Visions and Revisions

Visions and Revisions Novelist and critic Dale Peck s latest work part memoir part extended essay is a foray into what the author calls the second half of the first half of the AIDS epidemic i e the period between

  • Title: Visions and Revisions
  • Author: Dale Peck
  • ISBN: null
  • Page: 420
  • Format: Kindle Edition
  • Visions and Revisions

    Novelist and critic Dale Peck s latest work part memoir, part extended essay is a foray into what the author calls the second half of the first half of the AIDS epidemic, i.e the period between 1987, when the AIDS Coalition to Unleash Power ACT UP was founded, and 1996, when the advent of combination therapy transformed AIDS from a virtual death sentence into a chronNovelist and critic Dale Peck s latest work part memoir, part extended essay is a foray into what the author calls the second half of the first half of the AIDS epidemic, i.e the period between 1987, when the AIDS Coalition to Unleash Power ACT UP was founded, and 1996, when the advent of combination therapy transformed AIDS from a virtual death sentence into a chronic manageable illness.Reminiscent of Joan Didion s The White Album and Kurt Vonnegut s Palm Sunday, Visions and Revisions is a sweeping, collage style portrait of a tumultuous era Moving seamlessly from the lyrical to the analytical to the reportorial, Peck s story takes readers from the serial killings of gay men in New York, London, and Milwaukee, through Peck s first loves upon coming out of the closet, to the transformation of LGBT people from marginal, idealistic fighters to their present place in a world of widespread, if fraught, mainstream acceptance.The narrative pays particular attention the words and deeds of AIDS activists, offering a streetlevel portrait of ACT UP with considerations of AIDS centered fiction and criticism of the era, as well as intimate, sometimes elegiac portraits of artists, activists, and HIV positive people Peck knew Peck s fiery rhetoric against a government that sat on its hands for the first several years of the epidemic is tinged with the idealism of a young gay man discovering his political, artistic, and sexual identity The result is a visionary and indispensable work from one of America s most brilliant and controversial authors.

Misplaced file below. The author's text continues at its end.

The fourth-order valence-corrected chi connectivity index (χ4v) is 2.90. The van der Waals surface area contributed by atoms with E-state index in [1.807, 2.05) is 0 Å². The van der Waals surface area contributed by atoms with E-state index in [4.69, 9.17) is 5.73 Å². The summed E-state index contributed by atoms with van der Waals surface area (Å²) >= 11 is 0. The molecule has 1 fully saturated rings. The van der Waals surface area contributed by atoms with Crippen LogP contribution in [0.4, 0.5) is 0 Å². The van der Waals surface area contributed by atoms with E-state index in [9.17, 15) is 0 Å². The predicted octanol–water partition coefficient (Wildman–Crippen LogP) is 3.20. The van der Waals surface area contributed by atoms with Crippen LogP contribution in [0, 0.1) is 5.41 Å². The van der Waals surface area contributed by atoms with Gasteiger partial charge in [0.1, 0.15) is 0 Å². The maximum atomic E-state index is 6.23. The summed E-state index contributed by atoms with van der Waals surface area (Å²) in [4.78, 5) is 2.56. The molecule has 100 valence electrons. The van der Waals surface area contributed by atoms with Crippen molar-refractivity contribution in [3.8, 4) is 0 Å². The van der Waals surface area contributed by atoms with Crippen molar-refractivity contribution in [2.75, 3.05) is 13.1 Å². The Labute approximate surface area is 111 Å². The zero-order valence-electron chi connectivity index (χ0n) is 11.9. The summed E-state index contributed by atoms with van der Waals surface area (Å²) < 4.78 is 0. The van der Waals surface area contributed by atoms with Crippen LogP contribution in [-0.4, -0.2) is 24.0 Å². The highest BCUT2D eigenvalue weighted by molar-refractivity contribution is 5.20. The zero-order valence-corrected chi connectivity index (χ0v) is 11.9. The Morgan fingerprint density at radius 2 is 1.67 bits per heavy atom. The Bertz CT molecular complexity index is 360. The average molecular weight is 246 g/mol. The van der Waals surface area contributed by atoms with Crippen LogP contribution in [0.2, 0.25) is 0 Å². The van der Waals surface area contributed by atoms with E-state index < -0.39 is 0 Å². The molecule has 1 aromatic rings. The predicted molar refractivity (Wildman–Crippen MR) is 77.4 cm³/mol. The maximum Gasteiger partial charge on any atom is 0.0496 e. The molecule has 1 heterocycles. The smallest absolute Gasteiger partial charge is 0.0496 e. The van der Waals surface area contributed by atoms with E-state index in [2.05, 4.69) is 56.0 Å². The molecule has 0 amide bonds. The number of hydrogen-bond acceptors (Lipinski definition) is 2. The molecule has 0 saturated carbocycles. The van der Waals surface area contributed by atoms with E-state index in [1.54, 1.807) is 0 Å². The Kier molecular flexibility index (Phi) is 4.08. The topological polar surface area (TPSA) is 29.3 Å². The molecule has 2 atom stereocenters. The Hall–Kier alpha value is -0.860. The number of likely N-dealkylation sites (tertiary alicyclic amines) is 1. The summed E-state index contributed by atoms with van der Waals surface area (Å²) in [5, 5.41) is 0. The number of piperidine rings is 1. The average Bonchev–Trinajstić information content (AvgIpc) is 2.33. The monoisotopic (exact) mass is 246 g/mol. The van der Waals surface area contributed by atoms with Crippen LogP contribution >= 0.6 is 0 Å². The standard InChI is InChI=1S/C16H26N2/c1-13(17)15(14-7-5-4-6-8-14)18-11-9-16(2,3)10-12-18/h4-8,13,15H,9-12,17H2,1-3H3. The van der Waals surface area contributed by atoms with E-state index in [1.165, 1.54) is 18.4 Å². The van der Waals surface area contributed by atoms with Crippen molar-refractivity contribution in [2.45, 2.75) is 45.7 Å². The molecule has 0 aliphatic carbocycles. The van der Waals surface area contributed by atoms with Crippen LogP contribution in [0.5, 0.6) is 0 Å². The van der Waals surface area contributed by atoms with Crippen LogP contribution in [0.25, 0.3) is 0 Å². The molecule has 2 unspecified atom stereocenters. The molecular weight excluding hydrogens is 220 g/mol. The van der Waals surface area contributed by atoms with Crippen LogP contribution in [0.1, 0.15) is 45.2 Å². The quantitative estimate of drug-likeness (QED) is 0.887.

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    One thought on “Visions and Revisions

    1. Alvin

      A mish-mosh of personal essays, critical theory, history, erotica, and prose poetry. Worth reading because when Peck is good, he's very good, but be prepared to wish some parts had been left on the cutting room floor.

    2. Rj

      A collection of non-fiction essays about identity, sexuality and HIV and AIDS, Peck's book is a look at a writer's life as he came of age during the 1980s and 1990s. "I took Janet Malcolm at face value when she declared, "Every journalist who is not too stupid or too full of himself to notice what is going on knows that what he does is morally indefensible"" 99"But regardless of its strengths and failures, this world's continued existence was made untenable by the outbreak of AIDS in 1981, which [...]

    3. Alex Hubbard

      Visions and Revisions is a beautiful attempt at telling the story of the AIDS crisis in the early 1990s. For me, the problems with the book were mostly formal. Namely, Peck wanted to give a memoir but instead mostly gave reporting; he wanted to show feeling, understanding, and empathy, but mostly he just told the reader a lot of different facts and ideas without exploring much in the way of what motivated the feelings and stories he was laying out. Partially, I think the formal problems present [...]

    4. Myles